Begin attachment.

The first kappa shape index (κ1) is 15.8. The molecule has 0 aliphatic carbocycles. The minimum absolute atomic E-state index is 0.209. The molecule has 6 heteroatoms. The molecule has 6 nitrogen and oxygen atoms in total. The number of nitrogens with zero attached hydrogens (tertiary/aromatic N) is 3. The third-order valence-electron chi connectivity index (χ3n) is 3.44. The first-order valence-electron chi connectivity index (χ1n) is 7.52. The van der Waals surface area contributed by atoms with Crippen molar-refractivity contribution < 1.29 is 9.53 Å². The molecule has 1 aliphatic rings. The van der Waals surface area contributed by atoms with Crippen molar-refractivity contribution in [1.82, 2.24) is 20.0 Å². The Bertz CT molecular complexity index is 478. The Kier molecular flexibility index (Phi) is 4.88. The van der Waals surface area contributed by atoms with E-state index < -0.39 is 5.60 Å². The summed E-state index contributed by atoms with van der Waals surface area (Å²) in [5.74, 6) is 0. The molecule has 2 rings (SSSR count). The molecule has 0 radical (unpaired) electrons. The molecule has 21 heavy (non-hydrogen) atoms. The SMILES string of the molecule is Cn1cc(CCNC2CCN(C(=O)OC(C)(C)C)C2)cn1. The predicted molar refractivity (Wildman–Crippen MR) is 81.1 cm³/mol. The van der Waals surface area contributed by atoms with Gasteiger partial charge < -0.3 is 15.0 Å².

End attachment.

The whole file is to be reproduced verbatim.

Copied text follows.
The first kappa shape index (κ1) is 15.8. The molecule has 0 aliphatic carbocycles. The minimum absolute atomic E-state index is 0.209. The molecule has 6 heteroatoms. The molecule has 6 nitrogen and oxygen atoms in total. The number of nitrogens with zero attached hydrogens (tertiary/aromatic N) is 3. The third-order valence-electron chi connectivity index (χ3n) is 3.44. The first-order valence-electron chi connectivity index (χ1n) is 7.52. The van der Waals surface area contributed by atoms with Crippen molar-refractivity contribution < 1.29 is 9.53 Å². The molecule has 1 aliphatic rings. The van der Waals surface area contributed by atoms with Crippen molar-refractivity contribution in [1.82, 2.24) is 20.0 Å². The Bertz CT molecular complexity index is 478. The Kier molecular flexibility index (Phi) is 4.88. The van der Waals surface area contributed by atoms with E-state index < -0.39 is 5.60 Å². The summed E-state index contributed by atoms with van der Waals surface area (Å²) in [5.74, 6) is 0. The molecule has 2 rings (SSSR count). The molecule has 0 radical (unpaired) electrons. The molecule has 21 heavy (non-hydrogen) atoms. The SMILES string of the molecule is Cn1cc(CCNC2CCN(C(=O)OC(C)(C)C)C2)cn1. The predicted molar refractivity (Wildman–Crippen MR) is 81.1 cm³/mol. The van der Waals surface area contributed by atoms with Gasteiger partial charge < -0.3 is 15.0 Å².